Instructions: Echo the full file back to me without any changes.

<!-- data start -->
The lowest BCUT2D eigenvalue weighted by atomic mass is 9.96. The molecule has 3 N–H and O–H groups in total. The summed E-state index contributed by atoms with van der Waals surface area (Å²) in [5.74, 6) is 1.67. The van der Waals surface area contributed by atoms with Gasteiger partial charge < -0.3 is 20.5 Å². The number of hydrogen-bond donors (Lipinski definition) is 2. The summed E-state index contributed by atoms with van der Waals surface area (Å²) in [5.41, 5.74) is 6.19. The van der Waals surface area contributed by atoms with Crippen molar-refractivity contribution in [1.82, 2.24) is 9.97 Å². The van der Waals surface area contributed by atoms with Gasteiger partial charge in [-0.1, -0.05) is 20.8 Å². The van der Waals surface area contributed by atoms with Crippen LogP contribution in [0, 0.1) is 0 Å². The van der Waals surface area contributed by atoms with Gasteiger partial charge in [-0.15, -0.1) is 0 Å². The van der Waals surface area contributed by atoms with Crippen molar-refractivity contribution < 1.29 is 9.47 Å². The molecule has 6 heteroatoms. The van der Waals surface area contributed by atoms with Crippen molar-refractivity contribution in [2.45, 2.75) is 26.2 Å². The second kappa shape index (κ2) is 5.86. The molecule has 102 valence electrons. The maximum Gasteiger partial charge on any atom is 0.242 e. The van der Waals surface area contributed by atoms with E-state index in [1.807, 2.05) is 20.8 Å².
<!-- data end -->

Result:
The lowest BCUT2D eigenvalue weighted by atomic mass is 9.96. The molecule has 3 N–H and O–H groups in total. The summed E-state index contributed by atoms with van der Waals surface area (Å²) in [5.74, 6) is 1.67. The van der Waals surface area contributed by atoms with Gasteiger partial charge < -0.3 is 20.5 Å². The number of hydrogen-bond donors (Lipinski definition) is 2. The summed E-state index contributed by atoms with van der Waals surface area (Å²) in [5.41, 5.74) is 6.19. The van der Waals surface area contributed by atoms with Crippen molar-refractivity contribution in [1.82, 2.24) is 9.97 Å². The van der Waals surface area contributed by atoms with Gasteiger partial charge in [-0.1, -0.05) is 20.8 Å². The van der Waals surface area contributed by atoms with Crippen LogP contribution in [0, 0.1) is 0 Å². The van der Waals surface area contributed by atoms with Gasteiger partial charge in [-0.15, -0.1) is 0 Å². The van der Waals surface area contributed by atoms with Crippen molar-refractivity contribution < 1.29 is 9.47 Å². The molecule has 6 heteroatoms. The van der Waals surface area contributed by atoms with Crippen molar-refractivity contribution in [2.45, 2.75) is 26.2 Å². The second kappa shape index (κ2) is 5.86. The molecule has 102 valence electrons. The maximum Gasteiger partial charge on any atom is 0.242 e. The van der Waals surface area contributed by atoms with E-state index in [1.807, 2.05) is 20.8 Å².